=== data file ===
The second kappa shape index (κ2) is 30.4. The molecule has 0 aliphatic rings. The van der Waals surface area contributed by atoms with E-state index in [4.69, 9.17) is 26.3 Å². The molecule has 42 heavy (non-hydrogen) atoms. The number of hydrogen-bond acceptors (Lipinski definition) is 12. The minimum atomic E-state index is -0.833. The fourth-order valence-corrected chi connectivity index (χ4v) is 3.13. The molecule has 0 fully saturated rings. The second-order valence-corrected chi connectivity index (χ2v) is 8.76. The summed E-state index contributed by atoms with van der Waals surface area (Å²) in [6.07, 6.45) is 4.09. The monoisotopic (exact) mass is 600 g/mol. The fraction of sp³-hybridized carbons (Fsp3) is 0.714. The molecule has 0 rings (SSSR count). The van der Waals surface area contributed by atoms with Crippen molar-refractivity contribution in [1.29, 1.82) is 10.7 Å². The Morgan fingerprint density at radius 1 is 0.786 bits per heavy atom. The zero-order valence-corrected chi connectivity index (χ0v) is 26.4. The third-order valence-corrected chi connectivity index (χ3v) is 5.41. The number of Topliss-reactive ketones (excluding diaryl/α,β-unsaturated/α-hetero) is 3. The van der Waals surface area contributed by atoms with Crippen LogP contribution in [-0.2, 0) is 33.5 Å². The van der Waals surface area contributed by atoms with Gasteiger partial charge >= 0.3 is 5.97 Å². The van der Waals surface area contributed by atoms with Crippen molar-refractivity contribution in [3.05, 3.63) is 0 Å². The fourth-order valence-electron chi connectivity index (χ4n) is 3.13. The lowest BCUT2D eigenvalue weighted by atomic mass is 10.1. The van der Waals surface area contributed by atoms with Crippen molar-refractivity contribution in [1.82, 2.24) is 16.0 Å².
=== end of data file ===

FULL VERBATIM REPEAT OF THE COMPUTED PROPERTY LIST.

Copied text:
The second kappa shape index (κ2) is 30.4. The molecule has 0 aliphatic rings. The van der Waals surface area contributed by atoms with E-state index in [4.69, 9.17) is 26.3 Å². The molecule has 42 heavy (non-hydrogen) atoms. The number of hydrogen-bond acceptors (Lipinski definition) is 12. The minimum atomic E-state index is -0.833. The fourth-order valence-corrected chi connectivity index (χ4v) is 3.13. The molecule has 0 fully saturated rings. The second-order valence-corrected chi connectivity index (χ2v) is 8.76. The summed E-state index contributed by atoms with van der Waals surface area (Å²) in [6.07, 6.45) is 4.09. The monoisotopic (exact) mass is 600 g/mol. The fraction of sp³-hybridized carbons (Fsp3) is 0.714. The molecule has 0 rings (SSSR count). The van der Waals surface area contributed by atoms with Crippen molar-refractivity contribution in [1.29, 1.82) is 10.7 Å². The Morgan fingerprint density at radius 1 is 0.786 bits per heavy atom. The zero-order valence-corrected chi connectivity index (χ0v) is 26.4. The third-order valence-corrected chi connectivity index (χ3v) is 5.41. The number of Topliss-reactive ketones (excluding diaryl/α,β-unsaturated/α-hetero) is 3. The van der Waals surface area contributed by atoms with Crippen LogP contribution in [-0.2, 0) is 33.5 Å². The van der Waals surface area contributed by atoms with Gasteiger partial charge >= 0.3 is 5.97 Å². The van der Waals surface area contributed by atoms with Crippen molar-refractivity contribution in [3.05, 3.63) is 0 Å². The fourth-order valence-electron chi connectivity index (χ4n) is 3.13. The lowest BCUT2D eigenvalue weighted by atomic mass is 10.1. The van der Waals surface area contributed by atoms with Crippen molar-refractivity contribution in [1.82, 2.24) is 16.0 Å².